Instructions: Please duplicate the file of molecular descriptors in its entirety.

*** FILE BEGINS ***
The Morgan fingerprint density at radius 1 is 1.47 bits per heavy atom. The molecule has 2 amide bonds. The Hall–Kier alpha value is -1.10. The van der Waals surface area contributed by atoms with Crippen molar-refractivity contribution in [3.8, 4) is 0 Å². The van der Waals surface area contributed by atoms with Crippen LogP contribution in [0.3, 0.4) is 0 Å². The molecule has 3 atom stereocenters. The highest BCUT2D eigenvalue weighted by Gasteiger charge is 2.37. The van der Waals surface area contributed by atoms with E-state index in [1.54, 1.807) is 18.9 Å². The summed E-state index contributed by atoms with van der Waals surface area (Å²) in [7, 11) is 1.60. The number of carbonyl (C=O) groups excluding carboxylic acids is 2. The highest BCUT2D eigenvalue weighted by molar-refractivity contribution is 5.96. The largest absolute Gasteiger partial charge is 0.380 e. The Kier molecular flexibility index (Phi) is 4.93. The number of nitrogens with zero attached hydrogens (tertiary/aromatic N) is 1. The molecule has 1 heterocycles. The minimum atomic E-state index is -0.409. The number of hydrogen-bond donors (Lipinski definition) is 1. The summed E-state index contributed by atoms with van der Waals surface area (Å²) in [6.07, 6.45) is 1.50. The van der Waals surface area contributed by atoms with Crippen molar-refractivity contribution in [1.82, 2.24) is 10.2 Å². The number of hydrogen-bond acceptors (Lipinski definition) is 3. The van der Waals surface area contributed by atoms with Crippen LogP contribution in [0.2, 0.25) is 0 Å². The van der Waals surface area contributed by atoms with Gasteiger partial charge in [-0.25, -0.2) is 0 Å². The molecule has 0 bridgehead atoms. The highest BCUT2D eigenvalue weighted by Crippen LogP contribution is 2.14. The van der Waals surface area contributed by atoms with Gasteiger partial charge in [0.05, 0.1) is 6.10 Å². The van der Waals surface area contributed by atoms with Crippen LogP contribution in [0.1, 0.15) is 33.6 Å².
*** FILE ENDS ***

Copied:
The Morgan fingerprint density at radius 1 is 1.47 bits per heavy atom. The molecule has 2 amide bonds. The Hall–Kier alpha value is -1.10. The van der Waals surface area contributed by atoms with Crippen molar-refractivity contribution in [3.8, 4) is 0 Å². The van der Waals surface area contributed by atoms with Crippen LogP contribution in [0.3, 0.4) is 0 Å². The molecule has 3 atom stereocenters. The highest BCUT2D eigenvalue weighted by Gasteiger charge is 2.37. The van der Waals surface area contributed by atoms with E-state index in [1.54, 1.807) is 18.9 Å². The summed E-state index contributed by atoms with van der Waals surface area (Å²) in [7, 11) is 1.60. The number of carbonyl (C=O) groups excluding carboxylic acids is 2. The highest BCUT2D eigenvalue weighted by molar-refractivity contribution is 5.96. The largest absolute Gasteiger partial charge is 0.380 e. The Kier molecular flexibility index (Phi) is 4.93. The number of nitrogens with zero attached hydrogens (tertiary/aromatic N) is 1. The molecule has 1 heterocycles. The minimum atomic E-state index is -0.409. The number of hydrogen-bond donors (Lipinski definition) is 1. The summed E-state index contributed by atoms with van der Waals surface area (Å²) in [6.07, 6.45) is 1.50. The van der Waals surface area contributed by atoms with Crippen molar-refractivity contribution in [1.82, 2.24) is 10.2 Å². The number of hydrogen-bond acceptors (Lipinski definition) is 3. The van der Waals surface area contributed by atoms with Crippen LogP contribution in [0.2, 0.25) is 0 Å². The van der Waals surface area contributed by atoms with Gasteiger partial charge in [-0.25, -0.2) is 0 Å². The molecule has 0 bridgehead atoms. The highest BCUT2D eigenvalue weighted by Crippen LogP contribution is 2.14. The van der Waals surface area contributed by atoms with Gasteiger partial charge in [0.05, 0.1) is 6.10 Å². The van der Waals surface area contributed by atoms with Crippen LogP contribution in [0.1, 0.15) is 33.6 Å².